Harassment and Unwanted Contact
 Sexual Misconduct
More on this later!
Basics: Why a Panel hearing?
 Sometimes, SCCS refers the case to a Panel
because of special concerns or the type of charge.
The referral is often, but not always, based on the
fact that the Panel can invoke the three most
severe sanctions.
 Other times, the Accused Student wants the Panel
because he/she wants to confront the
Complainant, have the right to appeal, and for
other reasons.
 Panel should not assume a case is “serious”
because it is getting the case.
Basics: Does it have to go to Panel?
 If a student has been referred to Panel, but does not
want to go, there is another option: an administrative
hearing with the full range of sanctions possible.
 In this case, the student waives the right to a Panel
 In these types of hearings, as in all administrative
hearings, are not appealable.
Basics: Who is at the Panel
 Usually 4-5 Panel members and a Panel Chair, who
must have served at least one year.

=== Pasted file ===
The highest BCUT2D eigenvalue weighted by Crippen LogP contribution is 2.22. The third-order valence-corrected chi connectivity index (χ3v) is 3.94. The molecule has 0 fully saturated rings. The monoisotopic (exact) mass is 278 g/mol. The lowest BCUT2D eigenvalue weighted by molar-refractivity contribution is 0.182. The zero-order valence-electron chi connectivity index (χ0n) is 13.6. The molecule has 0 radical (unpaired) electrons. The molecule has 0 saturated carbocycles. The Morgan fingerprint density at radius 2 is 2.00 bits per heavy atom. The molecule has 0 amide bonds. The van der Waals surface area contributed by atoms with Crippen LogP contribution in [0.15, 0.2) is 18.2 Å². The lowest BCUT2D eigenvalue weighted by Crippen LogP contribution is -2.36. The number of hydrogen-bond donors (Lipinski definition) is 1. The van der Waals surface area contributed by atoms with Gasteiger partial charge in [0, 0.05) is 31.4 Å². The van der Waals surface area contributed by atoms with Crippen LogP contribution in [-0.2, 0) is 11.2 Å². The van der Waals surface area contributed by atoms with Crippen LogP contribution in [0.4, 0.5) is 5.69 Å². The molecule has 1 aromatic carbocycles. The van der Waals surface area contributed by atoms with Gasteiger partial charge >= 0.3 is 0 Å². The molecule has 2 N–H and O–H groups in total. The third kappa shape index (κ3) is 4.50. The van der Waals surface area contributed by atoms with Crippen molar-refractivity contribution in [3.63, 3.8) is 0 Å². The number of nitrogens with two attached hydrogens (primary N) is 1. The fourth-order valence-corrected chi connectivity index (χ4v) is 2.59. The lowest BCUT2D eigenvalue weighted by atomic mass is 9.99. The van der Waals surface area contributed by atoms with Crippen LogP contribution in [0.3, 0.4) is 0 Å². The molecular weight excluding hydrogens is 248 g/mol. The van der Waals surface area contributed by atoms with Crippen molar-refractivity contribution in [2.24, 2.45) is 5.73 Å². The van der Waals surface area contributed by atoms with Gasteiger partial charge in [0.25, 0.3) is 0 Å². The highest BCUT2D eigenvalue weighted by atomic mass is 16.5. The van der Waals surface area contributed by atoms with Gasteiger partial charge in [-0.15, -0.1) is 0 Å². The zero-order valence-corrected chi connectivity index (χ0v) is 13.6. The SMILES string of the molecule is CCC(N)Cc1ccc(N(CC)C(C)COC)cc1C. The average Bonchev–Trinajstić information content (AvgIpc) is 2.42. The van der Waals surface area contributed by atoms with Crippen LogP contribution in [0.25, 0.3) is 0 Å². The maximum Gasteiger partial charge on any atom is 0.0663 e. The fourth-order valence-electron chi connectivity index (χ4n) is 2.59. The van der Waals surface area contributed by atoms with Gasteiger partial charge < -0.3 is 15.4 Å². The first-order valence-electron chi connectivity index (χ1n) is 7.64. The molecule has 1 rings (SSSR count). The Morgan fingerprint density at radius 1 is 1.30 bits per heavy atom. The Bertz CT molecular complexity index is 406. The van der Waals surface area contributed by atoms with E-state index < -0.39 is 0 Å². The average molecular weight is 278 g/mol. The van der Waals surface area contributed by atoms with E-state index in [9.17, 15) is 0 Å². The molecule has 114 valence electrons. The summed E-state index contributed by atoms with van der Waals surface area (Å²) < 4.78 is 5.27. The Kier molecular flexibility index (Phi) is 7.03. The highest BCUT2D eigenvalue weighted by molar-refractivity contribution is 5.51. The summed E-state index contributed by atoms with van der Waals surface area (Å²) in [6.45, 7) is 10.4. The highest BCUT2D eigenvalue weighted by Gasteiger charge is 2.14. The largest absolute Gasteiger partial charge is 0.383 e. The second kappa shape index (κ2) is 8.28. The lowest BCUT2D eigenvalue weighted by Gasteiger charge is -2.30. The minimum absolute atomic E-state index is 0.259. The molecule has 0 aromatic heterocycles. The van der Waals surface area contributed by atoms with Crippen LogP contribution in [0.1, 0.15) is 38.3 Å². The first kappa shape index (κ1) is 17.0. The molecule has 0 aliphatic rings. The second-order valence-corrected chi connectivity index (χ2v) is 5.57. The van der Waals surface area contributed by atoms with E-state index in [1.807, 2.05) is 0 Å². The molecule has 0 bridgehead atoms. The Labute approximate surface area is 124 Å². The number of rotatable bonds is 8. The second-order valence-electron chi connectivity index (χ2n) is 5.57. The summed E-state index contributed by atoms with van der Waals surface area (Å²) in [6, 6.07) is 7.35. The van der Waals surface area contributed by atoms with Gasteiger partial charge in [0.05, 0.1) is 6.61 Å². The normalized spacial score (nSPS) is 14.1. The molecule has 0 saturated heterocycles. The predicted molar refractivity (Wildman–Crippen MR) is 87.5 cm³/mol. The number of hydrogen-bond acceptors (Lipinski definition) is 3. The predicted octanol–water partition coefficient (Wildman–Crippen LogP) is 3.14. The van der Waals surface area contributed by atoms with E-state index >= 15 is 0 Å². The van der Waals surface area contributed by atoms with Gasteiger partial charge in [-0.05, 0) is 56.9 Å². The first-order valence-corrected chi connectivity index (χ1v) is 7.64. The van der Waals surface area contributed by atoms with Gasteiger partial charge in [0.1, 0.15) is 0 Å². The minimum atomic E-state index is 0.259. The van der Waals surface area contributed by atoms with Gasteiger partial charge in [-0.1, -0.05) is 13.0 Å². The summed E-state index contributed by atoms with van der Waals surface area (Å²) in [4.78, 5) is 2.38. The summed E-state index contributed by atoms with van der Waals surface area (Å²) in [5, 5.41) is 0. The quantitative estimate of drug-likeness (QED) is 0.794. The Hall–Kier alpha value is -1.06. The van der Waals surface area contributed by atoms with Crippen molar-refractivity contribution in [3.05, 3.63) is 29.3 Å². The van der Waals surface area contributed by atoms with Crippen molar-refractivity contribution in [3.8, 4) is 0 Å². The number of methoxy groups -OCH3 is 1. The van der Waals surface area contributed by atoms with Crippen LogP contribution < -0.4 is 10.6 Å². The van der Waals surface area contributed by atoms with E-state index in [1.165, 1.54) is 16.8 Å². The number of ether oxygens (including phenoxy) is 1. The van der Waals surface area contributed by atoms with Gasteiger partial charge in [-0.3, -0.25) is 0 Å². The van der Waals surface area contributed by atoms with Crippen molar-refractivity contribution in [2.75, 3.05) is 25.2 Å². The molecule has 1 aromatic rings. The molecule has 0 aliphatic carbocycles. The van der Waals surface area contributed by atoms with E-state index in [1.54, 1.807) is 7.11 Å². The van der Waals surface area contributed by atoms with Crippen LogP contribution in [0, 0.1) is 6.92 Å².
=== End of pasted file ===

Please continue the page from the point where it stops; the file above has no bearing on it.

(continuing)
Accused Student
Witnesses (they stay outside until called)
Others, if the Accused Student allows it
 General Counsel
 Complainant Advisor
 Accused Student Advisor
Specifics: What happens before the hearing?
 SCCS sends a Notice of Allegations to the Accused
 Student selects or is referred to Panel
 Panel selects a chair. The Chair must have served
on the Board the previous year.
 Once scheduled, SCCS sends a Notice of Panel
Hearing and a letter to participants, and the
hearing takes place 20-30 days after the
Specifics: Before the hearing
 Read and understand the Code as well as you can.
Feel comfortable asking General Counsel or SCCS
questions about it.
 SCCS will e-mail you hearing information (e.g.
reports, statements, photos, etc.) about two days
before the hearing. Please hard delete these files
when done with the case.
 You may see “pre-hearing motions.” GC
recommends you read them. They are considered
at the beginning of the hearing, at which the
Panel will either sustain or deny the motion.
Specifics: The Hearing